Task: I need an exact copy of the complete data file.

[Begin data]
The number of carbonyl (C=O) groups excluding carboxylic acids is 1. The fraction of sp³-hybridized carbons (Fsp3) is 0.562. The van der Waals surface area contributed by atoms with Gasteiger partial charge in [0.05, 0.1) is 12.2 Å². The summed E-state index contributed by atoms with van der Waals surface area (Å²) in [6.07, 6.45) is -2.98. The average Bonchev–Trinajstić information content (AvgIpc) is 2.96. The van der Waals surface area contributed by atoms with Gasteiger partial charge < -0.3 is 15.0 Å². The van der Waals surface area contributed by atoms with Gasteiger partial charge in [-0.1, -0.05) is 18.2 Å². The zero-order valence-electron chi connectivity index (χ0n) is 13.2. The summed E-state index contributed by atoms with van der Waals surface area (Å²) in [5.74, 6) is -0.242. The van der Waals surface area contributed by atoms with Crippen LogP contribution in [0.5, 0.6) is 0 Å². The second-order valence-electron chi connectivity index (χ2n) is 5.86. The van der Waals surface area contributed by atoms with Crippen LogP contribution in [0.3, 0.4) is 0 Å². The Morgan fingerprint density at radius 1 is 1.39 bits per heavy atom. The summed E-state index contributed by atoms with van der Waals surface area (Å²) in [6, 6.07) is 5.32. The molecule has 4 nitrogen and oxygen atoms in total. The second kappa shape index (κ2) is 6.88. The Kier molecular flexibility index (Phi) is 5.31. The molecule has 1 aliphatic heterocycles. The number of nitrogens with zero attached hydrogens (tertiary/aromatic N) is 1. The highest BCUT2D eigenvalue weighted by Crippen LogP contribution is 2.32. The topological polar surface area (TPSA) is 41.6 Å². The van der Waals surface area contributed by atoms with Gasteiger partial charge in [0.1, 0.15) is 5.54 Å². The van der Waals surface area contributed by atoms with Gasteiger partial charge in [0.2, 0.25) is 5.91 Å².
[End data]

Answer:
The number of carbonyl (C=O) groups excluding carboxylic acids is 1. The fraction of sp³-hybridized carbons (Fsp3) is 0.562. The van der Waals surface area contributed by atoms with Gasteiger partial charge in [0.05, 0.1) is 12.2 Å². The summed E-state index contributed by atoms with van der Waals surface area (Å²) in [6.07, 6.45) is -2.98. The average Bonchev–Trinajstić information content (AvgIpc) is 2.96. The van der Waals surface area contributed by atoms with Gasteiger partial charge < -0.3 is 15.0 Å². The van der Waals surface area contributed by atoms with Gasteiger partial charge in [-0.1, -0.05) is 18.2 Å². The zero-order valence-electron chi connectivity index (χ0n) is 13.2. The summed E-state index contributed by atoms with van der Waals surface area (Å²) in [5.74, 6) is -0.242. The van der Waals surface area contributed by atoms with Crippen LogP contribution in [0.5, 0.6) is 0 Å². The second-order valence-electron chi connectivity index (χ2n) is 5.86. The van der Waals surface area contributed by atoms with Crippen LogP contribution in [0.3, 0.4) is 0 Å². The Morgan fingerprint density at radius 1 is 1.39 bits per heavy atom. The summed E-state index contributed by atoms with van der Waals surface area (Å²) in [6, 6.07) is 5.32. The molecule has 4 nitrogen and oxygen atoms in total. The second kappa shape index (κ2) is 6.88. The Kier molecular flexibility index (Phi) is 5.31. The molecule has 1 aliphatic heterocycles. The number of nitrogens with zero attached hydrogens (tertiary/aromatic N) is 1. The highest BCUT2D eigenvalue weighted by Crippen LogP contribution is 2.32. The topological polar surface area (TPSA) is 41.6 Å². The van der Waals surface area contributed by atoms with Gasteiger partial charge in [0.1, 0.15) is 5.54 Å². The van der Waals surface area contributed by atoms with Gasteiger partial charge in [0.2, 0.25) is 5.91 Å².